Circa 1974, Amos Vogel wrote that Philippe Garrel was "one of the most unknown important new directors" but "like Werner Herzog, he is too original and self-willed to become popular." What a difference thirty years makes: Herzog's the self-promoter of his folk-art persona, so successful that anyone with a passing interest in cinema knows him, though his work dropped off two decades ago. Garrel's fulfilled Vogel's prophesy - and while nobody's been paying attention, he made one of the Nineties' best movies ("J'entends plus la guitare") and, with "Regular Lovers," constructs something that spires over this sickly decade in film.
"Regular Lovers," a 178-minute, druggy-sensual odyssey into the Paris of May '68, would be the movie to "break" Garrel in a better world (it's his first film to get a U.S. run since 1967). Nobody deserves a little commercial recognition more; trenchantly incapable of exposing film over anything but his own preoccupations, he's had a hardscrabble career of bumming short ends. His latest is a eulogy for lost revolutionary ideals - personal and political - recalled at their most beautiful twilight hours. Garrel's work has always borne him back ceaselessly into the past, revisiting lost girlfriends (a decade-long affair with Nico haunts his oeuvre) and stillborn utopias: "It's a loser's film, really."
The Kinks's "This Time Tomorrow," used to perfection, is the film's theme; the lyrics are about the out-of-time sensation of transcontinental air travel, but here refer to the transient outpost of Trotskyite Dandies closing rank against the inevitable adult crash (a prediction of domestic surrender? "What will we see? / Fields full of houses, endless rows of crowded streets"). Like many of us, Garrel had a harsh time acclimating to the world as it is; he was 20, the age of his characters, in '68; he had their dreams. Unlike most, he never seems to have fully resigned himself to disappointments; this fidelity is usually called maladjustment, but it helps Garrel look backwards without a filter of condescension.
The film's axis is the love of a poet, François (Louis Garrel), for a student sculptor of working-class stock, Lilie (the wonderful Clotilde Hesme), but though Garrel and Hesme are foregrounded, "Regular Lovers" is more broadly occupied with their place within a communal living experiment in the house of a well-to-do peer, where the idealism of May is kept on life support. The accretion of incidents covers crises specific to underground living - an opium score, ferrying somebody to the hospital on a bad trip, acting nonchalant while a partner takes advantage of free love doctrine - alongside banal philosophy, lovers' snits, and browsing a pack of dirty playing cards. Throughout Garrel uses patient close-ups with I-can-hear-your-heart-beat intimacy that has no equivalent outside the melodramas of Frank Borzage (Garrel's 1974 "Les Hautes solitudes" is a series of female faces in repose, languorous and utterly hypnotic). His movies offer a whole education in seeing women; watch Hesme at the right moment for the greatest sublimity that silent film acting can offer: experiencing someone changing their mind with a wince of the soul.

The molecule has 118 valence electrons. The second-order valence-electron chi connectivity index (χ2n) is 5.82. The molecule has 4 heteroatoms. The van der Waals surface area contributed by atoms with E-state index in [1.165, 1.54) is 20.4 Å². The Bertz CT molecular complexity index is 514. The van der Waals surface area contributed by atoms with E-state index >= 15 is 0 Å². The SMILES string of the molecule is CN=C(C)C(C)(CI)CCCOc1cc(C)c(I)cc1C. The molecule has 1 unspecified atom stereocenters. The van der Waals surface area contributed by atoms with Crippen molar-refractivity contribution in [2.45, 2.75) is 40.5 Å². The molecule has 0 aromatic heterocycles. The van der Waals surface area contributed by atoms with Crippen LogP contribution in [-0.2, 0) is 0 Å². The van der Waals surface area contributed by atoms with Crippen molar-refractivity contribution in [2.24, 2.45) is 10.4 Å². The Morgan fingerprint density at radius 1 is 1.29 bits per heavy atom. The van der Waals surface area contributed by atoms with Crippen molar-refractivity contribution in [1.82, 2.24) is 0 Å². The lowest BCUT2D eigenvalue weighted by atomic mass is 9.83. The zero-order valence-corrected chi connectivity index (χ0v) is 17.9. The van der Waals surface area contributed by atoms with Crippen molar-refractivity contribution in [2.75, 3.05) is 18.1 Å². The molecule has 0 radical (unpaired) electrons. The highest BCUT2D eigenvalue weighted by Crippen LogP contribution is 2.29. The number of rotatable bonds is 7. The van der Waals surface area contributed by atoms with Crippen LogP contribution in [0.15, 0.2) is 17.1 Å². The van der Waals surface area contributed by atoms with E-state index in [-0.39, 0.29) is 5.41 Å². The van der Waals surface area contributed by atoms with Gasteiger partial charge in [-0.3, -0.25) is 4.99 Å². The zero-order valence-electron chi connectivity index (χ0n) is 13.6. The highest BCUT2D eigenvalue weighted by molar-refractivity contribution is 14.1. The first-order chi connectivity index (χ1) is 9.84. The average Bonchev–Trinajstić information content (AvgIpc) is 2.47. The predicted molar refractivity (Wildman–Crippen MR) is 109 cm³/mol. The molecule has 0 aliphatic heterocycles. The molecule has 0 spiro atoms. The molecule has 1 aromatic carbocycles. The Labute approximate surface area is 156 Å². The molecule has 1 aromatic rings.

Shot by William Lubtchansky, "Regular Lovers" is a dressing-down to contemporary indies that make budgetary restrictions an excuse for aesthetic laziness - "All the film I used is up there on the screen," Garrel says, and you'll believe it; some scenes evaporate into exposure rather than ending. It's a film of gorgeous charcoal-and-chalk black-and-whites - "Regular Lovers"' desolate street fights might've been storyboarded by Leon Spilliaert's solemn monochrome drawings.
Filmgoing too often gives me the feeling that I'm getting a rip-off trade for the value of my time, but for this I only implore that anybody please please please just try this film. If someone can use this for an ad: "A Masterpiece! 4/4 Stars!"
[Nick Pinkerton is a Reverse Shot staff writer and editor and frequent contributor to Stop Smiling.]